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Dec. 20 (Bloomberg) -- Hero Honda Motors Ltd., maker of half the motorcycles sold in India, surged the most in more than 1 1/2 years after saying Honda Motor Co.’s exit from the venture will lead to lower royalty payments and help boost exports.

Hero Honda climbed 18 percent, the most since May 2009, to 1,980.50 rupees at the 3:30 p.m. close in Mumbai trading. The stock fell 8.3 percent in a month through Dec. 16 on concern it would need to pay more to use Honda’s technology following the Tokyo-based company’s exit from the venture.

The New Delhi-based motorcycle maker’s royalty payments will decline from as early as January as it will develop more models in-house, Hero Group said last week after agreeing to buy Honda’s 26 percent stake in the venture. The company will also be freed from restraints now, allowing it to begin sales in markets such as Africa and Indonesia, said Ashish Nigam, an analyst at Antique Stock Broking Ltd.

“The management has addressed a very serious concern by categorically stating that the underlying royalty rates will not increase,” Mumbai-based analyst Nigam wrote in a note to clients today. The company previously “missed out” on export opportunities that have helped boost sales for Bajaj Auto Ltd. because of the ties with Honda, he said.

Nigam raised his recommendation on Hero Honda to “buy” from “hold.” He also increased his forecast for Hero Honda’s unit exports next fiscal year by 1 percent.

Phased Manner

Hero Group, controlled by the Munjal family, will buy Honda’s 26 percent stake in a “phased manner,” the companies said in a statement on Dec. 16, without saying how much it will pay. The group already owns 26 percent of the motorcycle-maker, which had a market value of $7.4 billion based on the Dec. 16 closing price, according to data compiled by Bloomberg. India’s markets were closed on Dec. 17 for a holiday.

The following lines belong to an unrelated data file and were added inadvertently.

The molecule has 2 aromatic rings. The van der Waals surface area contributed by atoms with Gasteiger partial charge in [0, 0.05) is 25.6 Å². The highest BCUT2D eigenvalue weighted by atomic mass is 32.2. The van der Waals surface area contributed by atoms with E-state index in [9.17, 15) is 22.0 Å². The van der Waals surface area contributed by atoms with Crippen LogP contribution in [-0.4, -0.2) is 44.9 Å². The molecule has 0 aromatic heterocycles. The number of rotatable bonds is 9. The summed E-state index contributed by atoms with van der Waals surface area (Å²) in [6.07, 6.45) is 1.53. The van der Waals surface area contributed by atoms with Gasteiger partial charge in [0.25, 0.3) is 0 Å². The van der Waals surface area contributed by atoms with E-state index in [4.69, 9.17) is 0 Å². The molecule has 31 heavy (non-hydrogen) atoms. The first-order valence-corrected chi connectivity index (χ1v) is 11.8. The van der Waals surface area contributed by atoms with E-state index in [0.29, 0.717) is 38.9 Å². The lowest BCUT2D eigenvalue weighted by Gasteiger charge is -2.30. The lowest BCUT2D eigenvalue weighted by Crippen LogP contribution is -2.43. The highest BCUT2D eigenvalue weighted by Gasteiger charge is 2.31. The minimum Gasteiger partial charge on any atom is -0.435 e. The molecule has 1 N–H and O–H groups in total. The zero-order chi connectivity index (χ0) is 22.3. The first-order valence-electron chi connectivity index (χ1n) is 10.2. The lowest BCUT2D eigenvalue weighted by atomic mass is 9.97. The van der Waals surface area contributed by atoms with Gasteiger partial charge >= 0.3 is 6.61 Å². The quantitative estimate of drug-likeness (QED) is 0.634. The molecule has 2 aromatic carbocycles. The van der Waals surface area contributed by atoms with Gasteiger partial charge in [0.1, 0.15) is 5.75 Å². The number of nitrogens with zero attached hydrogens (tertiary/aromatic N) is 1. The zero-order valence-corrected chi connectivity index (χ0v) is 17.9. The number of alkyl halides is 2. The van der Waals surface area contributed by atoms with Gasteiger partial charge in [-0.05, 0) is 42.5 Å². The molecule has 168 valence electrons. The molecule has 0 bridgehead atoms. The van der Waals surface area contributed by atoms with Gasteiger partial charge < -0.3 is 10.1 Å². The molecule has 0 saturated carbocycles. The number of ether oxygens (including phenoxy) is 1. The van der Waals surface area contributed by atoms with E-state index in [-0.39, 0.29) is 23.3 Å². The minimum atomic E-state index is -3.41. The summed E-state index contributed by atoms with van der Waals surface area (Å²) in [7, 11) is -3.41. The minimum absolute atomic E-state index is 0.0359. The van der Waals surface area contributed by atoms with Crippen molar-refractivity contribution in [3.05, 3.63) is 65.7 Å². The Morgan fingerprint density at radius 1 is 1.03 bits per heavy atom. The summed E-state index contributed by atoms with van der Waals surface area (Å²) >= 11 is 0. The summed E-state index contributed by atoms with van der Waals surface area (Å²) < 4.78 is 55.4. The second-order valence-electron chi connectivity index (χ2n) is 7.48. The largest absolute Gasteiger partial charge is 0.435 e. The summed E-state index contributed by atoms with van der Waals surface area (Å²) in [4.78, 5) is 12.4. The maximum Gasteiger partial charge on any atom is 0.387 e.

Honda, the world’s largest motorcycle maker, plans to exit the venture to focus on its fully owned unit in India. The company, which formed Hero Honda with Hero Group in 1984, rose 1.4 percent to 3,280 yen at the close of trading in Tokyo.

“The current demand for two-wheelers in the domestic market is quite robust,” Vineet Hetamasaria and Nikhil Deshpande, analysts at Financial Securities Ltd., wrote in a report to clients today. That gives room to Hero Honda and Honda “to coexist and grow.”

Hero Honda plans to export motorcycles to markets in Latin America and Asia after Honda exits, Anil Dua, head of sales and marketing at the company, said in a conference call today.

Hero Honda will create a new brand and search for “new markets” overseas as Honda quits the venture, Chief Executive Officer Pawan Kant Munjal said on Dec. 16. The motorcycle-maker paid 2.6 percent of sales to Honda as royalties in the fiscal year ended in March, according to its annual report.

To contact the reporter on this story: Siddharth Philip in Mumbai at

To contact the editor responsible for this story: Neil Denslow at

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